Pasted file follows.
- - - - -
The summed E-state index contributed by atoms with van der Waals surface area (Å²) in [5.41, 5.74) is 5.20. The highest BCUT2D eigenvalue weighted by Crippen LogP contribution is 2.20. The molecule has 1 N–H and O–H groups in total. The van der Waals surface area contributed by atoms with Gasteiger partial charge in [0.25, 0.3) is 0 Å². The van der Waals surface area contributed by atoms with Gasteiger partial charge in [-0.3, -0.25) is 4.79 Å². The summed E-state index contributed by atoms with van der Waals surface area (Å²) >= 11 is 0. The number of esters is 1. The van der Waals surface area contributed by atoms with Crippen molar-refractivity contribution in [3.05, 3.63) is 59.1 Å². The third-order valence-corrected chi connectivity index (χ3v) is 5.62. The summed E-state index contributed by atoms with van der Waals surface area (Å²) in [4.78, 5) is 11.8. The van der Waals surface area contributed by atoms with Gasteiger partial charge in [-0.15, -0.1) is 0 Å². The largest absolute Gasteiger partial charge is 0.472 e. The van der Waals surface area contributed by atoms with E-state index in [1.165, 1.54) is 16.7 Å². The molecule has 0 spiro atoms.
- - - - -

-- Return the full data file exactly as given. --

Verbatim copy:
The summed E-state index contributed by atoms with van der Waals surface area (Å²) in [5.41, 5.74) is 5.20. The highest BCUT2D eigenvalue weighted by Crippen LogP contribution is 2.20. The molecule has 1 N–H and O–H groups in total. The van der Waals surface area contributed by atoms with Gasteiger partial charge in [0.25, 0.3) is 0 Å². The van der Waals surface area contributed by atoms with Gasteiger partial charge in [-0.3, -0.25) is 4.79 Å². The summed E-state index contributed by atoms with van der Waals surface area (Å²) >= 11 is 0. The number of esters is 1. The van der Waals surface area contributed by atoms with Crippen molar-refractivity contribution in [3.05, 3.63) is 59.1 Å². The third-order valence-corrected chi connectivity index (χ3v) is 5.62. The summed E-state index contributed by atoms with van der Waals surface area (Å²) in [4.78, 5) is 11.8. The van der Waals surface area contributed by atoms with Gasteiger partial charge in [-0.15, -0.1) is 0 Å². The largest absolute Gasteiger partial charge is 0.472 e. The van der Waals surface area contributed by atoms with E-state index in [1.165, 1.54) is 16.7 Å². The molecule has 0 spiro atoms.